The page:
11. 11. ©2014 11 Retail Banks Measurement drives momentum “Any strategic change journey requires constantly measuring and tracking improvements. In order to succeed Nedbank established a robust voice of the customer strategy,” Hardie explains. Although the organization had been tracking its client focus and Net Promoter Score (NPS) through an annual industry study, to maintain momentum the bank wanted to establish an in-house client management capability. “We developed a 35-agent outbound contact center to reach out to clients within 48 hours of an interac- tion with the bank while the experience was still top of mind. After analyzing the 150,000 surveys that are completed annually, a team of statistical experts score the results and mine client insights allowing the team/bank to make incremental improvements in service-delivery,” Hardie says. Through this process, Nedbank found that up to 8 percent of clients still had an unresolved issue at the time of contact, and established new processes to make sure the issue was resolved within that same tele- phone call, either by the person conducting the survey or by special resolution experts, ensuring clients’ satisfaction when they get off the phone. “You need to have a very robust measurement engine in place as a foundational step to start building more aspirational initiatives,” Hardie says. The process allows for an extreme level of granularity to the point where Nedbank is able to produce an NPS for its individual bankers, creating clear targets in staff members’ scorecards that are directly linked to the client experience being delivered. However, measuring on its own is not enough. Hardie underlines the need to bring an organization- wide cultural revolution that encourages employees to change their behavior as they interact with clients, while also promoting a more client-centric experience with internal clients. One of the ways Nedbank began manifesting its commitment to clients was through its “Ask Once” promise, through which the bank pledges to resolve client requests the first time around. In case the bank fails to keep this promise, it will make a donation in the client’s name to the client’s choice from a list of charities. “This was a very clear commitment to clients and non-clients alike that we were determined to start fix- ing the basics and embark on a client-centered journey,” Hardie adds. Results This strategy demonstrates that Nedbank not only knows about its clients, but also knows them individu- ally. Hardie says the company’s strategy has driven impressive results. In the first half of the year, NPS has increased “drastically” across the board, reaching in excess of 80 percent in some channels. This lift after a five-year journey is believed to be due to the different initiatives meshing together and starting to drive real change. “We got to the critical stage where the cohesiveness of the initiatives started to drive real results.” Customer acquisition rates also improved, which were below the bank’s expectations three years ago. These have since increased and compare with those of international retail banks. With the help of Peppers Rogers Group, Nedbank now better understands the causes of attrition and has identified 16 initiatives to address this problem. Despite its achievements, Nedbank’s leadership recognizes that the bank still has more to do to achieve its goals. “It has been a long journey with a lot of hard work and dedication—we are delighted that we are half way there,” Hardie says. Through these various but complementary initiatives, Nedbank continues in its efforts toward building deeper relationships with clients. The bank’s most current initiative includes a coordinated review of its client loyalty strategy with the goal of deepening relationships with clients in real time. “You need to have a very robust measurement engine in place as a foundational step to start building more aspirational initiatives.” —Doug Hardie Executive General Manager, Nedbank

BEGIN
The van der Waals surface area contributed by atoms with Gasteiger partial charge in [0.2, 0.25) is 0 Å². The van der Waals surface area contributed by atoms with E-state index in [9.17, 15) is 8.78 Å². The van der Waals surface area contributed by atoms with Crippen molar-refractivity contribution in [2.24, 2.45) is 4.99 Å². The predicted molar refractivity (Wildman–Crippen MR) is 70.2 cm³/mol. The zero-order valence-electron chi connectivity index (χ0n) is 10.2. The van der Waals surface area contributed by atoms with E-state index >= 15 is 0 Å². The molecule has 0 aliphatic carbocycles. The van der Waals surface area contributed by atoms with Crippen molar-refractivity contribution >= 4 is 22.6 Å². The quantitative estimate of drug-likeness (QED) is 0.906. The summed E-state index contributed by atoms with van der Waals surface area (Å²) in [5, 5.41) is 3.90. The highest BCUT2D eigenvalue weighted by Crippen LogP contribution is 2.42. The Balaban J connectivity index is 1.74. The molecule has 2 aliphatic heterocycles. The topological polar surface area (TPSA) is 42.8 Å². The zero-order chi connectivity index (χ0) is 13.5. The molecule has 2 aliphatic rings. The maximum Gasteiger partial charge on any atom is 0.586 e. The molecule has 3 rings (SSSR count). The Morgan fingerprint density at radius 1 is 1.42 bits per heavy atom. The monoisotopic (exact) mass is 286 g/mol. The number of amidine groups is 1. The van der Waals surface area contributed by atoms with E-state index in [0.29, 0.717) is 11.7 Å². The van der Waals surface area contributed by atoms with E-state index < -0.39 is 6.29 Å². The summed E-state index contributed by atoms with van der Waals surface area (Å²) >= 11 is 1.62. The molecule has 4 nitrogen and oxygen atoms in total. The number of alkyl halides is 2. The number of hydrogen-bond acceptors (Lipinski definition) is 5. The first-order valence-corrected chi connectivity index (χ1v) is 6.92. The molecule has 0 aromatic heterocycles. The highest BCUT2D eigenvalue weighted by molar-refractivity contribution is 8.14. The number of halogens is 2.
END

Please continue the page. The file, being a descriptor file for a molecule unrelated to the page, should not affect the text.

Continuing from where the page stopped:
12. 12. Retail Banks On paper, financial institutions seem primed to excel with social customer interactions. They have large amounts of customer data at their disposal to engage and advise them via social channels. At the same time, money and finance are extremely important issues to most consumers. They use social media to share insights and learn about new products, services, and make financial decisions. Every day, consumers sign up for tools such as electronic transfers, mobile check deposits, online branch and ATM locators, and other digital applications they find convenient and valuable. Younger, digital-native consumers are approaching banking age, searching for banks that will meet their interaction preferences. In addition, the banking industry has been working to break away from its less-than-stellar reputation with consumers. Social media offers ways to make genuine connections with consumers in an effective and cost-efficient way, all while strengthening individual relationships. Advanced social media strategy therefore seems like a natural extension of a bank’s customer experi- ence strategy. But the fact is that banks aren’t doing much beyond just being present on social media sites. Sure, many banks have Facebook or Twitter pages to broadcast PR or marketing messages and monitor customer complaints. But you’d be hard pressed to find much more than that. What’s holding banks back from advanced social media activities? The simple answer is that it’s chal- lenging, and without a proven go-to strategy for social media in banking, the ROI is not always obvious. Many banks choose to maintain the status quo rather than try to innovate with an unproven strategy. We think that’s a lost opportunity to build revenue, trust, and long-term relationship strength with banking consumers. It’s time for banks to dip more than a toe in the water if they want to reap the potential rewards of social media strategy. Social media obstacles Many in the financial world offer excuses for why they don’t innovate through the social media channel. All can be overcome. A few common challenges: 1. Compliance and regulations The banking industry is a regulatory minefield. Banks must deal with laws pertaining to the use of customer data, privacy requirements, records retention, and even inter- actions that may be construed as investment advice. As such, they are very cautious about doing much more than the basics regarding social media. We think that challenge can be overcome with a strategic approach to social media participation. It starts by establishing policies designed to manage internal and external social media “rules of engagement.” Set expectations right from the start about the types of conversations you will have in your different social media accounts. Move to more appropriate channels if escalation is needed. Create employee guidelines for participation and train the staff on social media compli- ance, so they will feel comfortable knowing their boundaries. And recognize and share great social media interactions to encourage others to participate. ©2014 12 What’s Keeping Banks From Reaching Their Innovation Potential in Social Media? Three recommendations for attainable opportunities using social media strategy. Adapted from Customer Strategist Journal Social Media Reaches Across the Business Social media is not just for one department. Many areas of the business can see enhancements, such as: “Many banks choose to maintain the status quo rather than try to innovate with an unproven strategy.”